December Recollection Kit (2023)

A recollection is a “mini-retreat,” a few hours of quiet prayer when we look at our lives in God's presence. This guide can help us spend an hour or two in loving conversation with God, right where we are.

A monthly recollection is a chance to step back from the whirlwind of daily tasks for a few hours of quiet prayer spent looking at God, the world, and ourselves. It is not always easy to find time to pray, but it is always worthwhile.

The best way to enjoy this recollection is to find a time that you can commit to spending with our Lord, and a calm place—free of distractions—where you can pray. Set aside other tasks, switch your phone to “do not disturb,” and grab a notebook. It is a good idea to make note of resolutions and ideas throughout the recollection, but the most important thing is to put yourself in front of our Lord, to look at Him and to let Him look at you.

I. Introduction

II. Meditation: Mary is Spotless and All Beautiful (30 minutes)

III. Spiritual Reading (10-15 minutes)

IV. Holy Rosary (20 minutes)

V. Examination of Conscience (5-10 minutes)

VI. Meditation: How to Prepare the Way for the Lord (30 minutes)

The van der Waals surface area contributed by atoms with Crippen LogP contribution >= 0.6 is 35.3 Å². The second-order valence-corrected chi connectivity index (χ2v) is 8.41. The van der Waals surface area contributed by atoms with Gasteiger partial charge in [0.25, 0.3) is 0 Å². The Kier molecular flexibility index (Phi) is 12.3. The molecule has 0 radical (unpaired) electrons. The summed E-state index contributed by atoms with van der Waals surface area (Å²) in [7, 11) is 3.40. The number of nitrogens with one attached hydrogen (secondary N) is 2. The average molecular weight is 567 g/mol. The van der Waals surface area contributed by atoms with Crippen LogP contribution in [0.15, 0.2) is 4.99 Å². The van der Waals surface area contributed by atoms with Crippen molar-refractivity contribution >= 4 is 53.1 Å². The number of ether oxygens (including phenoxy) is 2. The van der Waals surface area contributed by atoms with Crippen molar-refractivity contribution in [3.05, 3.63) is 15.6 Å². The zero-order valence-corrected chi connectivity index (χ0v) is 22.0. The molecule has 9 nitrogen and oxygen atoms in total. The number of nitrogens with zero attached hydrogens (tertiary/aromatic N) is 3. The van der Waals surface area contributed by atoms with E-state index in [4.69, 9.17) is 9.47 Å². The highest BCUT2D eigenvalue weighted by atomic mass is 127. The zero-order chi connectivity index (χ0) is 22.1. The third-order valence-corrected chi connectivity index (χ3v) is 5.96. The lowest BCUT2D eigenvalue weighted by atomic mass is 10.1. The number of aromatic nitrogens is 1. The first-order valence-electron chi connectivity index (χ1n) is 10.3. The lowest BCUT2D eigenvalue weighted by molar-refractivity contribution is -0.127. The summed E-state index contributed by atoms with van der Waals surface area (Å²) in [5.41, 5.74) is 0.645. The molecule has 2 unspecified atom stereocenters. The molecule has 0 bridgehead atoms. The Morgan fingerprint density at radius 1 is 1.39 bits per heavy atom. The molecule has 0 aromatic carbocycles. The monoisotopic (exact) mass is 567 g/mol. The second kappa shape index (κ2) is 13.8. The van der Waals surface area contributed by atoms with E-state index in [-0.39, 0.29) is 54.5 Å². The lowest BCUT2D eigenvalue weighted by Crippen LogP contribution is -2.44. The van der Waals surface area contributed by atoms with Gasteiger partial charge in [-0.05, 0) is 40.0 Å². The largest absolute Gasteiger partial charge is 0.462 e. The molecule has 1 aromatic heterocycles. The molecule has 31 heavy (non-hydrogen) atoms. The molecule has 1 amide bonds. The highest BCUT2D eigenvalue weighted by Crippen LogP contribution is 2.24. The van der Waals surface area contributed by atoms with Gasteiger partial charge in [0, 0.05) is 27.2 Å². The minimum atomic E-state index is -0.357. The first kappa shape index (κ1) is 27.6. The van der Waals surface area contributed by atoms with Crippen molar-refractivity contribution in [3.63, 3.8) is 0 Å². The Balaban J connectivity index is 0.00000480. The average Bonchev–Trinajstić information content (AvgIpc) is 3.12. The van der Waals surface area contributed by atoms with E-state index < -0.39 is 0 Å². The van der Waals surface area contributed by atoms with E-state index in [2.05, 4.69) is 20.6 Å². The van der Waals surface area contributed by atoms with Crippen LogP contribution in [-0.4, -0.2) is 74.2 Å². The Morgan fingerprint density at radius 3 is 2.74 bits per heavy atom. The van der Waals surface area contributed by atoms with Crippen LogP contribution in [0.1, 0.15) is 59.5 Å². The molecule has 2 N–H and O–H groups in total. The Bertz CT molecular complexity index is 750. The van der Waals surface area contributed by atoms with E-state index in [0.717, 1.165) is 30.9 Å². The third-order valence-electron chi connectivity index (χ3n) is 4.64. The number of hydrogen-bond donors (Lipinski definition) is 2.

"Very often we hear it said that the Lord is present on our journey, that he accompanies us and speaks to us. But perhaps, distracted as we are by many things, this truth remains merely theoretical for us. Yes, we know that the Lord is coming but we do not live according to this truth, or we imagine that the Lord will come in a spectacular way, perhaps through some miraculous sign. And instead, Jesus says that it will take place as in 'the days of Noah' (cf. v. 37). And what did they do in the days of Noah? Just the normal, everyday things of life, as always: 'eating and drinking, marrying and giving in marriage' (v. 38). Let us bear this in mind: God is hidden in our life, he is always there — he is concealed in the most common and most ordinary situations in our life. He does not come in extraordinary events, but in everyday things. He manifests himself in everyday things. He is there, in our daily work, in a chance encounter, in the face of someone in need, even when we face days that seem grey and monotonous. It is right there that we find the Lord, who calls to us, speaks to us and inspires our actions [...].